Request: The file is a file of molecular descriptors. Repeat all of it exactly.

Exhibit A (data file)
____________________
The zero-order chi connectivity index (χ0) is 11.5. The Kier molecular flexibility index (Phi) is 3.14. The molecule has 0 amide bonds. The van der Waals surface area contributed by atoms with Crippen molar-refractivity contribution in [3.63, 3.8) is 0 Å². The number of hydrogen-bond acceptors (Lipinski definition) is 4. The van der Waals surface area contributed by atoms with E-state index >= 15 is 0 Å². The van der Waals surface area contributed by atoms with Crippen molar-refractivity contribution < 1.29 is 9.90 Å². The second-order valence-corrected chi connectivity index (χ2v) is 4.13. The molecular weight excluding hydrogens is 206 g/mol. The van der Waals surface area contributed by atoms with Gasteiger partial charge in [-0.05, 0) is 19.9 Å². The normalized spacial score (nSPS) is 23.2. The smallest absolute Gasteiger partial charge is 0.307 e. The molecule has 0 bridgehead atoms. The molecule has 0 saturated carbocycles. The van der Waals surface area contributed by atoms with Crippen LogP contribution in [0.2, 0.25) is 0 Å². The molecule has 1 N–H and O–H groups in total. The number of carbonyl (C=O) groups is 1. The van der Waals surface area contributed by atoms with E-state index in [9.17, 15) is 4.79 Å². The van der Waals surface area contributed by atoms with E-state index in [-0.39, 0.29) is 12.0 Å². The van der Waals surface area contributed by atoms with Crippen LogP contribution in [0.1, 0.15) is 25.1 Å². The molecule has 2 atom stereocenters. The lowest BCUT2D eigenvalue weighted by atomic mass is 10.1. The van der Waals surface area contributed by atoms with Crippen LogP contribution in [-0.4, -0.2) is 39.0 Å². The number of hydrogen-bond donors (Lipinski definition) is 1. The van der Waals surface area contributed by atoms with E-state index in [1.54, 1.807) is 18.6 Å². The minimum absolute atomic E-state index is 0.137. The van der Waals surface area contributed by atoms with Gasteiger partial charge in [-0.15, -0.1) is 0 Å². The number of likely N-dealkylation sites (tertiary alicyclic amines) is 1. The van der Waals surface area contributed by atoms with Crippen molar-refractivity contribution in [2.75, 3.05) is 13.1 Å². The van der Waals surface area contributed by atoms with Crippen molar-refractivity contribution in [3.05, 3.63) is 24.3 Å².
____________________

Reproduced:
The zero-order chi connectivity index (χ0) is 11.5. The Kier molecular flexibility index (Phi) is 3.14. The molecule has 0 amide bonds. The van der Waals surface area contributed by atoms with Crippen molar-refractivity contribution in [3.63, 3.8) is 0 Å². The number of hydrogen-bond acceptors (Lipinski definition) is 4. The van der Waals surface area contributed by atoms with E-state index >= 15 is 0 Å². The van der Waals surface area contributed by atoms with Crippen molar-refractivity contribution < 1.29 is 9.90 Å². The second-order valence-corrected chi connectivity index (χ2v) is 4.13. The molecular weight excluding hydrogens is 206 g/mol. The van der Waals surface area contributed by atoms with Gasteiger partial charge in [-0.05, 0) is 19.9 Å². The normalized spacial score (nSPS) is 23.2. The smallest absolute Gasteiger partial charge is 0.307 e. The molecule has 0 bridgehead atoms. The molecule has 0 saturated carbocycles. The van der Waals surface area contributed by atoms with Crippen LogP contribution in [0.2, 0.25) is 0 Å². The molecule has 1 N–H and O–H groups in total. The number of carbonyl (C=O) groups is 1. The van der Waals surface area contributed by atoms with E-state index in [9.17, 15) is 4.79 Å². The van der Waals surface area contributed by atoms with E-state index in [-0.39, 0.29) is 12.0 Å². The van der Waals surface area contributed by atoms with Crippen LogP contribution in [0.1, 0.15) is 25.1 Å². The molecule has 2 atom stereocenters. The lowest BCUT2D eigenvalue weighted by atomic mass is 10.1. The van der Waals surface area contributed by atoms with Crippen LogP contribution in [-0.4, -0.2) is 39.0 Å². The number of hydrogen-bond donors (Lipinski definition) is 1. The van der Waals surface area contributed by atoms with E-state index in [1.54, 1.807) is 18.6 Å². The minimum absolute atomic E-state index is 0.137. The van der Waals surface area contributed by atoms with Gasteiger partial charge in [-0.15, -0.1) is 0 Å². The number of likely N-dealkylation sites (tertiary alicyclic amines) is 1. The van der Waals surface area contributed by atoms with Crippen molar-refractivity contribution in [2.75, 3.05) is 13.1 Å². The van der Waals surface area contributed by atoms with Crippen molar-refractivity contribution in [3.05, 3.63) is 24.3 Å².